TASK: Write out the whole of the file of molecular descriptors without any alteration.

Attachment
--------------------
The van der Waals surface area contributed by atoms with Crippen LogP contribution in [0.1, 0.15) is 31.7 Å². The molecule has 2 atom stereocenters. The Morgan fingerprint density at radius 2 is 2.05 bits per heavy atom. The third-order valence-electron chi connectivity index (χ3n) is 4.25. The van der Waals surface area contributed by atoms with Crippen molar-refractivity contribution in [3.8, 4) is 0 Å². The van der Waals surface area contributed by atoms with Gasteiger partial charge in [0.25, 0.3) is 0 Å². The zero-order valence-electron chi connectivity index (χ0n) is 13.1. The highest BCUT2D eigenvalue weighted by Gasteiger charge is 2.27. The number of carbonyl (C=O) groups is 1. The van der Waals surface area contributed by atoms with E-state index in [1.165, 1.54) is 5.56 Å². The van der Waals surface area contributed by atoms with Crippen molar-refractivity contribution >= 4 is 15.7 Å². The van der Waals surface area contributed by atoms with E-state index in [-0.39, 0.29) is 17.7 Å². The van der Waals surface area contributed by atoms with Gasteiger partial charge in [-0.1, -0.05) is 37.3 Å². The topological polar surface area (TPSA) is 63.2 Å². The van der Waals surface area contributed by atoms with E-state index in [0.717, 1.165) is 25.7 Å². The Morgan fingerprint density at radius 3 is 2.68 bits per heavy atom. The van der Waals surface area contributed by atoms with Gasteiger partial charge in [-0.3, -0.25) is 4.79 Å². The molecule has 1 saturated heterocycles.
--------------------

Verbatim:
The van der Waals surface area contributed by atoms with Crippen LogP contribution in [0.1, 0.15) is 31.7 Å². The molecule has 2 atom stereocenters. The Morgan fingerprint density at radius 2 is 2.05 bits per heavy atom. The third-order valence-electron chi connectivity index (χ3n) is 4.25. The van der Waals surface area contributed by atoms with Crippen molar-refractivity contribution in [3.8, 4) is 0 Å². The van der Waals surface area contributed by atoms with Gasteiger partial charge in [0.25, 0.3) is 0 Å². The zero-order valence-electron chi connectivity index (χ0n) is 13.1. The highest BCUT2D eigenvalue weighted by Gasteiger charge is 2.27. The number of carbonyl (C=O) groups is 1. The van der Waals surface area contributed by atoms with E-state index in [1.165, 1.54) is 5.56 Å². The van der Waals surface area contributed by atoms with Crippen molar-refractivity contribution >= 4 is 15.7 Å². The van der Waals surface area contributed by atoms with E-state index in [-0.39, 0.29) is 17.7 Å². The van der Waals surface area contributed by atoms with Gasteiger partial charge in [-0.1, -0.05) is 37.3 Å². The topological polar surface area (TPSA) is 63.2 Å². The van der Waals surface area contributed by atoms with E-state index in [0.717, 1.165) is 25.7 Å². The Morgan fingerprint density at radius 3 is 2.68 bits per heavy atom. The van der Waals surface area contributed by atoms with Gasteiger partial charge in [-0.3, -0.25) is 4.79 Å². The molecule has 1 saturated heterocycles.